Despite the negative news and worrying headlines, we recommend traders to make mental reframing of the situation. This way, you can look at the market from a different perspective. Let’s observe how you can take advantage of the uncertainties and make the fundamentals work for you!
Fundamental analysis: 3 events to trade
Information is not investment advice
The upcoming days are going to contain lots of important economic events. Let’s go through them together in order to prepare for profitable trading.
RBNZ Official Cash Rate & Rate Statement
When: Wednesday, June 26
Instruments to trade: NZD/USD, NZD/JPY, AUD/NZD
According to the consensus forecast, the Reserve Bank of New Zealand will leave its benchmark interest rate unchanged at 1.5% after the central bank cut it in May.
All in all, we can’t expect much optimism from the RBNZ. After all, New Zealand’s economic growth staggered at 5-year low in Q1. Still, according to swaps, the market is already pricing in 42 basis points of additional rate cuts this year. As a result, even if the regulator is dovish, the potential for further weakness in the NZD is limited. On the contrary, if the RBNZ sounds less dovish, the currency will be able to strengthen in the short term.
When: Friday, June 28 - Saturday, June 29
Instruments to trade: USD/CNH, USD/JPY, USD/TRY
The United States and China agreed to meet at the G20 summit. That gave traders hope that the two nations will be able to make some progress in their trade talks and avert the mutual tariffs that are creating risks for the global economy.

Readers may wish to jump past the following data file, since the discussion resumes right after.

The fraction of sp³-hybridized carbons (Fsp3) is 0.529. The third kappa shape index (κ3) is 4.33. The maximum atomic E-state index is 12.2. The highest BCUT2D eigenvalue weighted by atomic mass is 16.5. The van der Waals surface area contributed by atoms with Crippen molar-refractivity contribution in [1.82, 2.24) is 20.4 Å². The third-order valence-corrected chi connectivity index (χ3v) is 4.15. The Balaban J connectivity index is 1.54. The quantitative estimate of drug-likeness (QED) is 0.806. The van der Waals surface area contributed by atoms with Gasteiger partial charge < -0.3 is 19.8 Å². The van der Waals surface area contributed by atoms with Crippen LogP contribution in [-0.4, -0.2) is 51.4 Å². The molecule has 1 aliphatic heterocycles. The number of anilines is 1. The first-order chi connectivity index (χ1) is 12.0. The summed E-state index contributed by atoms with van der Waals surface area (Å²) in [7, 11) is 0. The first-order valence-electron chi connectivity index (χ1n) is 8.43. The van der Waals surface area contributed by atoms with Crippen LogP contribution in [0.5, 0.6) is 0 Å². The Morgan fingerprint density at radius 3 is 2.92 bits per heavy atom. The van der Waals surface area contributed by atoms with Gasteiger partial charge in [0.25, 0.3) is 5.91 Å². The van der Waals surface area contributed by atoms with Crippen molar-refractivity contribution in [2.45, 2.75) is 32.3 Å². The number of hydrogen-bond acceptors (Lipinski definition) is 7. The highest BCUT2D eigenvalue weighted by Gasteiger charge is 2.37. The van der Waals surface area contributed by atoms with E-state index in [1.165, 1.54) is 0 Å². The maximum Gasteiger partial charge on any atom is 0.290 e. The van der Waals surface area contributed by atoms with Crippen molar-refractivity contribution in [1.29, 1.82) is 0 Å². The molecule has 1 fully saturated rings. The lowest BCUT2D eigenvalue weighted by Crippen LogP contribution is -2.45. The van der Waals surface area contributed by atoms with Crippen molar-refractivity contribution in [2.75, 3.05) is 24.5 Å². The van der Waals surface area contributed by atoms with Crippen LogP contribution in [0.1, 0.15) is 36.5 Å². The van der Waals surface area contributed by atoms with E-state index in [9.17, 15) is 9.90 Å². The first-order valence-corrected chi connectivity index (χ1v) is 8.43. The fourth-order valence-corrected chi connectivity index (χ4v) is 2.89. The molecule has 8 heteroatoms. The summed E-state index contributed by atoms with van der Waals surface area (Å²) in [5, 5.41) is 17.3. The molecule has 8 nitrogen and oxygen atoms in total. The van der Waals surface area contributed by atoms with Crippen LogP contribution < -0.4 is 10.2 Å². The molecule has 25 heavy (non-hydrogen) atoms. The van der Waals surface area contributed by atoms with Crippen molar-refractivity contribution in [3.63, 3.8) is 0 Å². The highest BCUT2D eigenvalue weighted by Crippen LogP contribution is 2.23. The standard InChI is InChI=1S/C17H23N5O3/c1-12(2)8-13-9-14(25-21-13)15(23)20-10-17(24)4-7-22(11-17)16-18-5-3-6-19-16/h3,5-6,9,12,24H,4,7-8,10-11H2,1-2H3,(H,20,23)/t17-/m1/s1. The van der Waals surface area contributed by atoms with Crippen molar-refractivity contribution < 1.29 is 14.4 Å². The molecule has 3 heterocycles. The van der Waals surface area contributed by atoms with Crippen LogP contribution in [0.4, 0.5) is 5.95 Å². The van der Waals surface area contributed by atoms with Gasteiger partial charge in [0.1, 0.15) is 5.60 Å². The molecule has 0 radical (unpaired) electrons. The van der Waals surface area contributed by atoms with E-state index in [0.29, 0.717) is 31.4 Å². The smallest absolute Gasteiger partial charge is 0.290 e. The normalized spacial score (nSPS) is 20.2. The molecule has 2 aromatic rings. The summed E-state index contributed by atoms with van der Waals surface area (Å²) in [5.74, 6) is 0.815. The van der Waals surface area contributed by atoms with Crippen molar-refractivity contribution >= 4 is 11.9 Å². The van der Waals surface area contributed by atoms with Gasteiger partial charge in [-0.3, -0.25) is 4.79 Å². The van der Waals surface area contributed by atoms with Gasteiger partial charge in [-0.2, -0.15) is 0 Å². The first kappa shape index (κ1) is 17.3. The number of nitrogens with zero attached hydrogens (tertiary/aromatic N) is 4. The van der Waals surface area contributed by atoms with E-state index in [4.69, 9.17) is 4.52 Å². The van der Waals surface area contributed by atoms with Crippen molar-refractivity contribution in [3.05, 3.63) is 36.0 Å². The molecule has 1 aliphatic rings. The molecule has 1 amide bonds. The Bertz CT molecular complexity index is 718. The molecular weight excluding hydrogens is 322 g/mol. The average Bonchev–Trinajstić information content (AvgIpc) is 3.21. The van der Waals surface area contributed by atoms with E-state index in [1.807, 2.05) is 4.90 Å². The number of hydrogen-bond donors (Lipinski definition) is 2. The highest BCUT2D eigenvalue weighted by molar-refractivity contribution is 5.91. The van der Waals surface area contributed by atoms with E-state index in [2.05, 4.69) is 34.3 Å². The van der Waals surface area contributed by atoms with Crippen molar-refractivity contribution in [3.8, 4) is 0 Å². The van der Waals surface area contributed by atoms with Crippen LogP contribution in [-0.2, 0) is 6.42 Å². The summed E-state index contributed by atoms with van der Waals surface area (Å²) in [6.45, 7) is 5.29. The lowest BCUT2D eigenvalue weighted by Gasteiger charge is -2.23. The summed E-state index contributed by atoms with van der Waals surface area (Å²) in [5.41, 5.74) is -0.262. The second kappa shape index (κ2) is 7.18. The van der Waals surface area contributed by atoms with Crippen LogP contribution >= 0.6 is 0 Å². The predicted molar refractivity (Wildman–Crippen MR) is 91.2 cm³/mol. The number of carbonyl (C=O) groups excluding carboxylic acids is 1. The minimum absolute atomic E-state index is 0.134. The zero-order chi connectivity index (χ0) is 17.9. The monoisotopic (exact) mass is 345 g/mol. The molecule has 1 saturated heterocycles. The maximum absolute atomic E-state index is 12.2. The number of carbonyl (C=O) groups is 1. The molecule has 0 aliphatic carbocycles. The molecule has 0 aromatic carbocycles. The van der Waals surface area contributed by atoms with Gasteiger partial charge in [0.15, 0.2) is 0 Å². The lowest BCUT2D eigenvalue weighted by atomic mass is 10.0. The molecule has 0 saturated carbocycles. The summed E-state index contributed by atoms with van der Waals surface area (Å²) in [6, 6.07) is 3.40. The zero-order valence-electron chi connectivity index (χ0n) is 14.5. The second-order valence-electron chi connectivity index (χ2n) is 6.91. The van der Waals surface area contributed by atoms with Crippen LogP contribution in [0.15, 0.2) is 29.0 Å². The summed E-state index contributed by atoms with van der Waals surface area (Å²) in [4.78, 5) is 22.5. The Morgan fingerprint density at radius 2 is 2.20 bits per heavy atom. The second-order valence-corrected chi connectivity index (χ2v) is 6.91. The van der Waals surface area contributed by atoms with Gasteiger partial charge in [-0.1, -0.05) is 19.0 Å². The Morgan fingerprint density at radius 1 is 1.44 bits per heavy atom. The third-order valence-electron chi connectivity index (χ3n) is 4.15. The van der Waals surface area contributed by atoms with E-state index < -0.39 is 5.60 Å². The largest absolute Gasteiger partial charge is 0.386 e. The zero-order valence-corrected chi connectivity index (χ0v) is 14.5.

In addition, the meeting between Donald Trump and Turkish President Tayyip Erdogan will have a big impact on the Turkish lira. The parties will discuss Turkey’s purchase of Russian S-400 defense systems and the threat of US sanctions.
When: Monday, July 1 - Tuesday, July 2
Instruments to trade: WTI, Brent
The Organization of Petroleum Exporting Countries (OPEC) was to meet on June 25-26. However, the separate OPEC ministerial meeting and the meeting of OPEC and its allies, known as OPEC+, were postponed to July 1-2. The reason for the delay is that Saudi Arabia, Iran, and non-OPEC Russia want to see the results of the G20 meeting.
The world’s leading crude oil producers will have to decide on whether to continue the deal to reduce production by 1.2 million barrels a day (the deal runs out on June 30). The most likely scenario is that that production cuts will be extended. This will have a minor impact on the oil price. However, other outcomes are also possible. If the cuts aren’t extended, the oil will tumble - this will, however, be possible only if the US and China reach a trade deal before the OPEC meeting. On the contrary, bigger cuts will make oil soar.
Notice that oil climbed in the past week due to the growing tensions in the Middle East. Iran shot down an American drone and almost triggered US airstrikes. The US also blames Iran for attacks on two tankers near the Strait of Hormuz. The escalation of the situation is a threat to oil supply and thus positive for the price.
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